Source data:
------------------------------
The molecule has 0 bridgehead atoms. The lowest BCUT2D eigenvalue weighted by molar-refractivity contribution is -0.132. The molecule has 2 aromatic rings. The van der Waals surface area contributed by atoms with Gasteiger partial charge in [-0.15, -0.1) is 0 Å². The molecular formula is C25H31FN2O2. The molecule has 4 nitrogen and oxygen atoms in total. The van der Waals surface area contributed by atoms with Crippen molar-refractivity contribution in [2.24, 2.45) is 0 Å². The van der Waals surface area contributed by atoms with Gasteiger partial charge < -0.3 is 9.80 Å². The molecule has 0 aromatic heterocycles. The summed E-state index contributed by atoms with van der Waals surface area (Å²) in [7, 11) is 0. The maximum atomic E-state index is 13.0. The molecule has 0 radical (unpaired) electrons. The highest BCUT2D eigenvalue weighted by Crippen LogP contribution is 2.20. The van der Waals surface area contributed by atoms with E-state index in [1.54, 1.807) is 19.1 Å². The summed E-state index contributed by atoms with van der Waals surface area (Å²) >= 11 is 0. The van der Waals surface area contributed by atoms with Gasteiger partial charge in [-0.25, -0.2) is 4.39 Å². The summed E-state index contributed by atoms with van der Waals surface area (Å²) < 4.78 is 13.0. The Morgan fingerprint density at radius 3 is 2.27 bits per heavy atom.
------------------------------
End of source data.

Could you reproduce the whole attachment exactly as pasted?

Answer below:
The molecule has 0 bridgehead atoms. The lowest BCUT2D eigenvalue weighted by molar-refractivity contribution is -0.132. The molecule has 2 aromatic rings. The van der Waals surface area contributed by atoms with Gasteiger partial charge in [-0.15, -0.1) is 0 Å². The molecular formula is C25H31FN2O2. The molecule has 4 nitrogen and oxygen atoms in total. The van der Waals surface area contributed by atoms with Crippen molar-refractivity contribution in [2.24, 2.45) is 0 Å². The van der Waals surface area contributed by atoms with Gasteiger partial charge < -0.3 is 9.80 Å². The molecule has 0 aromatic heterocycles. The summed E-state index contributed by atoms with van der Waals surface area (Å²) in [7, 11) is 0. The maximum atomic E-state index is 13.0. The molecule has 0 radical (unpaired) electrons. The highest BCUT2D eigenvalue weighted by Crippen LogP contribution is 2.20. The van der Waals surface area contributed by atoms with E-state index in [1.54, 1.807) is 19.1 Å². The summed E-state index contributed by atoms with van der Waals surface area (Å²) >= 11 is 0. The van der Waals surface area contributed by atoms with Gasteiger partial charge in [-0.25, -0.2) is 4.39 Å². The summed E-state index contributed by atoms with van der Waals surface area (Å²) < 4.78 is 13.0. The Morgan fingerprint density at radius 3 is 2.27 bits per heavy atom.